Dyslexia in adults is common. This dyslexic entrepreneur meets all challenges and terrifies his competitors. Describing himself as somewhat of a hybrid Richard Branson, his over-confidence is explained by the past difficulties he was able to surmount. We learn the inside story of being a young dyslexic through this very personal testimonial.

I have been medically labeled as Dyslexic. It is a term most people have heard of in their academic lives to describe students with particular cognitive processing and visual impairments. Usually it turns out to be the noisy kid that doesn’t fit in, like the teenage Steve Jobs or Richard Branson, or the arty dreamer who hides in the crowd, perhaps a young Pablo Picasso or John Lennon, or the high school slut who does everything to catch attention, like Salma Hayek or Cher. Current studies suggest that 15-20% of the US population has a reading disability. Of those, 85% have dyslexia. Dyslexia in adults is very common. Obviously, having difficulties does not always mean that the individual is dyslexic; they might just be truly stupid. There are different types of dyslexia but the most common effects are problems with reading, spelling, and writing. Language and comprehension are usually affected as well.

It is often difficult to describe to non-dyslexic individuals what we have learned to live with all our lives. But we can use science to understand its nature. The National Institute of Child Health and Human Development supported research that suggested that dyslexia affects the temporal parietal lobe. More simply, it is related to “connections and activity” within the brain. Dyslexia is a lack of activity in the part of the brain that is usually stimulated in while reading. We must concentrate more when it comes to reading and spelling. When reading, our posterior brain regions are relatively under-active in contrast with overactive anterior brain regions.

The nature of the education system is telling: US statistics note a dropout rate for students with learning disabilities of 35 percent, twice the national average. The pressure of having to “try harder“ shaped my childhood. Extreme breakdowns occurred often in my youth and suicide seemed like the best way out. You can understand why only 2% of dyslexics are able to earn 4-year degrees.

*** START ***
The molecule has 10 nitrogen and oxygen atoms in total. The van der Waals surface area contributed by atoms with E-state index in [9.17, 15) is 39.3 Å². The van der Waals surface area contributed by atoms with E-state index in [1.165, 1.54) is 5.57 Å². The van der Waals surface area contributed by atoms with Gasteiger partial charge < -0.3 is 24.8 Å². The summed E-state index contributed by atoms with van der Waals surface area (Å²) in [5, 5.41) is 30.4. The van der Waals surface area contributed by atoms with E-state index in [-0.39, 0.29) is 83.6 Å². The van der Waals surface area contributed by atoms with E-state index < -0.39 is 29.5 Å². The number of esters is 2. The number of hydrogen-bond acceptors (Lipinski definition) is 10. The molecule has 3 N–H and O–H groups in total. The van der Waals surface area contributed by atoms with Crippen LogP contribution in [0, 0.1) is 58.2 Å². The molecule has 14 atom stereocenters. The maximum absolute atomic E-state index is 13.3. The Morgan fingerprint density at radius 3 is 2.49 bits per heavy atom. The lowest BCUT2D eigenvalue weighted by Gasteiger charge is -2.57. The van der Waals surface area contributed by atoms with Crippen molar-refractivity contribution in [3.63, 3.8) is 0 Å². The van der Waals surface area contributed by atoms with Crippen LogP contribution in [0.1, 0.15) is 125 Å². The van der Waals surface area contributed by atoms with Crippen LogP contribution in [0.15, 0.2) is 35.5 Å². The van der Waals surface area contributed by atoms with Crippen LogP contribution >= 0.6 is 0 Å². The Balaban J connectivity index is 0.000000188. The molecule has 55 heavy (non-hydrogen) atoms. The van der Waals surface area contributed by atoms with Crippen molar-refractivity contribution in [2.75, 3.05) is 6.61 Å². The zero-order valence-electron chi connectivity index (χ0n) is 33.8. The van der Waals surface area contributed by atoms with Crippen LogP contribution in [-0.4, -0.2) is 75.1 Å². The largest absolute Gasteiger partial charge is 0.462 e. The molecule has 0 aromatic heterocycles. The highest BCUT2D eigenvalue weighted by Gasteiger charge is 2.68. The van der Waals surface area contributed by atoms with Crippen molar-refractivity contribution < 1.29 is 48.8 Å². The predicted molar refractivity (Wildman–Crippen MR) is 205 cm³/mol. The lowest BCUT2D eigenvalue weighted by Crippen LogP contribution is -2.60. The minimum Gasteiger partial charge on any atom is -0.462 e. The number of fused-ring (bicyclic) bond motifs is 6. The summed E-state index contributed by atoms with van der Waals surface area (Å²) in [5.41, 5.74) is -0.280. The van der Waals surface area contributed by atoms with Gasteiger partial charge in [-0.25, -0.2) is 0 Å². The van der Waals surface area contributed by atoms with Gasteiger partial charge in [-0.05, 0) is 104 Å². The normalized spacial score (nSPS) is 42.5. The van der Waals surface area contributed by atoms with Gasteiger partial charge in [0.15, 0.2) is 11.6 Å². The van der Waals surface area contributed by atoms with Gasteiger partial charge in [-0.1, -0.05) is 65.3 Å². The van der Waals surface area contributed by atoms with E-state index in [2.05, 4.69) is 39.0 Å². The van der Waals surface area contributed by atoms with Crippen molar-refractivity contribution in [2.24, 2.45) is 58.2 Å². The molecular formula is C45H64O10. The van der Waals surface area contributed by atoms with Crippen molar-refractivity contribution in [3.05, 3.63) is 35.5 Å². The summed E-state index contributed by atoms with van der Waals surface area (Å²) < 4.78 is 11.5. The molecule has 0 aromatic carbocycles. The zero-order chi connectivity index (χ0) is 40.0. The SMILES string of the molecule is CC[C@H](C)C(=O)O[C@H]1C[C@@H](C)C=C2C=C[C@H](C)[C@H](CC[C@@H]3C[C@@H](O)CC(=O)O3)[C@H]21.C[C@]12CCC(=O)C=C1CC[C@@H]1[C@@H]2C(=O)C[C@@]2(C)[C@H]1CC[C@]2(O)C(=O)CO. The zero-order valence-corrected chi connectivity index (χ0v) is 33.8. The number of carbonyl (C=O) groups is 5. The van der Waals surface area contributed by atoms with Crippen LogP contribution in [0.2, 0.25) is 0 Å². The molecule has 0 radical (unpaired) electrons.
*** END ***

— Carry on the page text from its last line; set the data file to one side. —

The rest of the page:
The problem goes further. When dyslexic individuals leave school they are faced with bureaucratic paperwork peddled by private and public institutions and their handicap drags on. Thus, we face major problems in school, workplace, and our social lives. In the current climate of mass unemployment, one spelling mistake can put an application straight into the trashcan.

Having to adapt, however hard it is, to an environment that does not agree with one’s genetic differences must be recognized as a challenge and respected as a handicap. Some decide to abandon social barriers and lead lives of crime, and others just give up all together. In the US over 35% of prisoners are dyslexic, as are over 27,5% of all welfare recipients.

If people know I am dyslexic they will still not understand the burden it represents and dismiss it. My partner once told me, may her soul burn in hell, that dyslexia was just a way out for lazy people. We are stigmatized and misunderstood by close friends and society in our everyday life. It feels like a fight to prove ourselves every day. I learned to think that if I managed this far, I can do it anywhere. I fight on and take all “failure” as a learning asset.

I will be as strong as Mohammad Ali, smart as Einstein, as popular as John F Kennedy and as creative as Da Vinci. Reaching adulthood, I find myself part of a new sect of strong dyslexic consciousness. We must think “outside the box” and be confident enough in the talents we possess to admit our weaknesses while recognizing our strengths.

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